This is Part 5 of Financial Advisor IQ’s five-part special report on how financial advisors can break away from their brokerages.

There are pros and cons to just about every situation, but when it comes to advisors breaking away to start their own firms, it seems the grass really is greener on the other side.

There were 655 breakaway deals in 2019, a 22% increase from the previous year, according to Echelon Partners. That pace hasn’t slowed this year. But while more advisors are breaking away every year, few go the other way.

Louis Diamond, executive vice president at Diamond Consultants, says he sees maybe one person a year who decides to go back to a wirehouse. When it happens, it’s often because the advisor wanted to be back with a big brand, perhaps because they were struggling with how to market themselves. Another reason to go back is to get away from the day-to-day of running a business and compliance.

But these situations are far and few between, according to Diamond. "The biggest thing is just kind of quality of life and freedoms independent advisors have gotten used to," he says.

More responsibility, choices

"I’m the kind of person that always wanted to have his own business," says Chuck Failla, principal of Sovereign Financial Group. Sovereign had been an independent branch IBD under Raymond James that transitioned to a fully independent RIA.

Failla made the move to become fully independent in part because he felt he wasn’t using his Series 7 general securities representative license. "I wasn’t really working as a registered rep; I was working as an investment advisor representative," he says. But he felt established enough and with a good enough team to make the switch to full autonomy.

"We’re just wanting to have full autonomy over how we run our business and the types of business practices we use," he says. Having the ability to pick and choose multiple custodians, for example, "that’s really just a super net benefit for our clients to have that ability," Failla observes.

Failla says he recognizes independence is not for everybody. "I would say the real determining factor is do you really, really want to have your own business, and some people don’t."

Freedom to focus on the customer relationship

Judith Lu, founder and CEO of Blue Zone Wealth Advisors in Los Angeles, was a partner at an RIA for about six years before deciding to spin off her practice. Being independent was a chance to focus more on the client relationship in ways she felt were important.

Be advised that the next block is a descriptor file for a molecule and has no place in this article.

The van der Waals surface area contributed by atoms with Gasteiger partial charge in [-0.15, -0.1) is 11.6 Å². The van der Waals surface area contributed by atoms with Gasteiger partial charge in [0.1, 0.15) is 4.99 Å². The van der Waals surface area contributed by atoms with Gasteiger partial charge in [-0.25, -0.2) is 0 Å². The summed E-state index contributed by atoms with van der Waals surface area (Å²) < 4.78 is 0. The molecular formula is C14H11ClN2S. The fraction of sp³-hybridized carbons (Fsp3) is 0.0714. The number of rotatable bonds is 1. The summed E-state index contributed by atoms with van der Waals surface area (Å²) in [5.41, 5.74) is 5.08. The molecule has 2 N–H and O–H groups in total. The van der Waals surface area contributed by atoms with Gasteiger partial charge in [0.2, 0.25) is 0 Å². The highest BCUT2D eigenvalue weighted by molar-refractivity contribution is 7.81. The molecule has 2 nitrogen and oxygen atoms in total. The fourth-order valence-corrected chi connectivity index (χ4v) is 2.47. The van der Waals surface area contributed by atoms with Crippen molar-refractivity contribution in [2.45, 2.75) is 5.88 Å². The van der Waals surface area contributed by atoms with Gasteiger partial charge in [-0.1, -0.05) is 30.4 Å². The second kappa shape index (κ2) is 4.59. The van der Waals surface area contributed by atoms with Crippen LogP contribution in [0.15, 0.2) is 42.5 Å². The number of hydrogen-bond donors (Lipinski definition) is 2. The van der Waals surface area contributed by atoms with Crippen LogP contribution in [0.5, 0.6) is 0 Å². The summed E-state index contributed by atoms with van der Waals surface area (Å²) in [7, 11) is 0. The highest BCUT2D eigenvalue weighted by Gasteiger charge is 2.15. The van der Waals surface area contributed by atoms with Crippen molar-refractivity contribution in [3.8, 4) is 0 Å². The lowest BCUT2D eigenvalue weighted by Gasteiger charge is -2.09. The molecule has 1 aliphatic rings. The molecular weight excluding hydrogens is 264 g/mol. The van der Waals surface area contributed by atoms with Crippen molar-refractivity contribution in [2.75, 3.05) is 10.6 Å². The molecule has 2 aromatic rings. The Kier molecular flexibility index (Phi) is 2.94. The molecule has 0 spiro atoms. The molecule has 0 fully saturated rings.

"Most firms are focused on performance metrics of the business. It’s a matter of getting enough AUM to being able to charge enough to generate enough so that you have enough to go out and hire more advisors or to grow your business. There is this constant focus on volume … to the detriment of quality," she says.

That pressure was at odds with Lu’s focus on quality. "I’ve always believed that if you bring a level of quality and consistency to your conversations with your clients that it will get more business," she says. But her approach was at odds with traditional growth metrics.

Since breaking out on her own, Lu says she’s been able to focus on quality and seen client assets grow faster than ever. Looking back, she would never have chosen to start a business amid a global pandemic, but as it turned out, the crisis deepened client relationships, working in her favor. Although she has fewer clients than before, the clients she does work with raised her client assets by 30% in the first 10 months, she says.

Lu likens the difference between the business model of most financial firms and that of her practice to the contrast between selling Volkswagens versus selling Bentleys. The financial services industry is focused on sales volume, Lu says, but "it’s an inferior model because as an advisor, you only have a certain amount of time every day."

Open architecture

Bryan Noonan, senior wealth advisor at Juncture Wealth, says he wasn’t really looking to leave Edward Jones, but when the opportunity came up to join a strong team he respected, he knew he didn’t want to turn it down.

After working at several established firms, Noonan was starting to notice restrictions that made it hard to do everything in the client’s best interest. "Any large organizations are going to have their ways of doing things," he says, but sometimes that can mean losing out an opportunity. One client had overseas holdings he wasn’t able to help with, for instance.

Some restrictions prevent advisors from losing out on an opportunity with a client, while others can prevent clients from taking advantage of a particular situation that’s in their best interest, Noonan says. "Having that independent open architecture is a very big draw," he says.